The worst disaster for many years occurred on 15 November when the whole of the lifeboat crew of 17 were drowned, practically the whole male fishing population of the village. The lifeboat was launched in a south-west gale with heavy rain squalls and heavy seas to the vessel Alice. News was received that the crew of the Alice had been rescued by another vessel and the recall signal was fired three times, but apparently the crew of the lifeboat had not seen it. As the lifeboat was coming into harbour she was seen to capsize and the whole crew perished. All the dependants were pensioned by the Institution. The local fund realised over £35,000. The 17 men who lost their lives were Coxswain Herbert Head, and two sons James and John; Second Coxswain Joseph Stonham, Bowman Henry Cutting, and his two brothers, Roberts and Albert; three brothers Charles, Robert and Alexander Pope, brothers, William and Leslie Clark, brothers; Maurice and Arthur Downey, and cousins; H Smith, W Igglesden and C Southerden.
A memorial tablet made of Manx stone was presented to Rye Harbour by the people of the Isle of Man. A memorial stained glass window was placed in Winchelsea Church. It depicts a lifeboat putting out to a ship in distress while figures on the shore watch it as it goes.
Rye Station closed.
The memorial erected locally had fallen into disrepair and in 1954 the Institution took over the maintenance.
Inshore lifeboat station established with the placing on service of a D class lifeboat in June.
A Framed Letter of Thanks signed by the Chairman of the Institution awarded to Helmsman Keith W Downey for the rescue of three of the seven people, two women and a boy on board the 24ft ketch Midley Belle which had lost her main sheet and had engine failure whilst returning to harbour in an increasing fresh westerly wind with seas eight feet high over the bar. The ketch was sailed by her crew into open seas and eventually taken in tow by the Dungeness lifeboat.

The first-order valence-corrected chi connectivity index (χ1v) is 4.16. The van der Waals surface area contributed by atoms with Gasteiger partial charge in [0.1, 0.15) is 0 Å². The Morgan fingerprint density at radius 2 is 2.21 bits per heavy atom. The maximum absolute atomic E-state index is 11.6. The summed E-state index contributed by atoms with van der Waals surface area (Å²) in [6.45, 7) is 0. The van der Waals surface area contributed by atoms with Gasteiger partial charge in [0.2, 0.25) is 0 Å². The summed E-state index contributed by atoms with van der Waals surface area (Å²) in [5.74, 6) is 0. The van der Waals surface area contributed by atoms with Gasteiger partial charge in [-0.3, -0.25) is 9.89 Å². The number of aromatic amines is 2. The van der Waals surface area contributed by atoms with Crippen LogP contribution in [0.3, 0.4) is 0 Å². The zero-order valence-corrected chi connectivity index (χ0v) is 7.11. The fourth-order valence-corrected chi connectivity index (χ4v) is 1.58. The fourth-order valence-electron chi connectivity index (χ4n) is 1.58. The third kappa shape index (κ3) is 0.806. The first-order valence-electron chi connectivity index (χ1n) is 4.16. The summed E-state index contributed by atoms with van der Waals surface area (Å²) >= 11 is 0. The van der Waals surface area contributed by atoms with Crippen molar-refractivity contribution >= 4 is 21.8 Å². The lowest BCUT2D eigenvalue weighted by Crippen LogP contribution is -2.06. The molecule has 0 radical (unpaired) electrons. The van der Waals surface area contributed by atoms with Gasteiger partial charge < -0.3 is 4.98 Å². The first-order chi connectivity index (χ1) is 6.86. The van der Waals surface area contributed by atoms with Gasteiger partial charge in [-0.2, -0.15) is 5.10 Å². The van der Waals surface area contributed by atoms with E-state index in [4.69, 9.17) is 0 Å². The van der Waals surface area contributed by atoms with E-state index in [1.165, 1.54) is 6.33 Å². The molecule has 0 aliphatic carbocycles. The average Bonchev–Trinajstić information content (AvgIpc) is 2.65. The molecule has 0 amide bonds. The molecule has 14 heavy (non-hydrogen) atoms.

Lifeboat Disaster Memorial restored including re-cutting of the inscription at top of memorial.
A Vellum was awarded to commemorate the station's aggregate service of 144 years service covering the periods 1803 to 1928 and 1966 to 1984.
D class lifeboat withdrawn and replaced by a C class on 21 June.
Awarded to the station a 150th Anniversary Vellum.
New boathouse constructed. It provides housing for the lifeboat and launching tractor, a self-contained office, changing/drying room, workshop, toilets, for the National River Authority, a crew room, galley and office.
A new timber slipway and an elevated walkway leading to the boathouse was also constructed.
C class lifeboat withdrawn and an Atlantic 21 placed on temporary duty as of 28 January.
Atlantic 21 class lifeboat withdrawn and replaced by an Atlantic 75 class lifeboat B727 which was placed on service on 17 July.
Shoreworks to improve access completed in March at a cost of £53,391.
The new Atlantic 85 class lifeboat B842 Hello Herbie was placed on service on 22 June. This lifeboat was provided by the generous bequest of Mrs Peggy Joan Staveley in memory of her husband Herbert. Lifeboat B727 has been withdrawn.
Three gold and six silver medals have been awarded.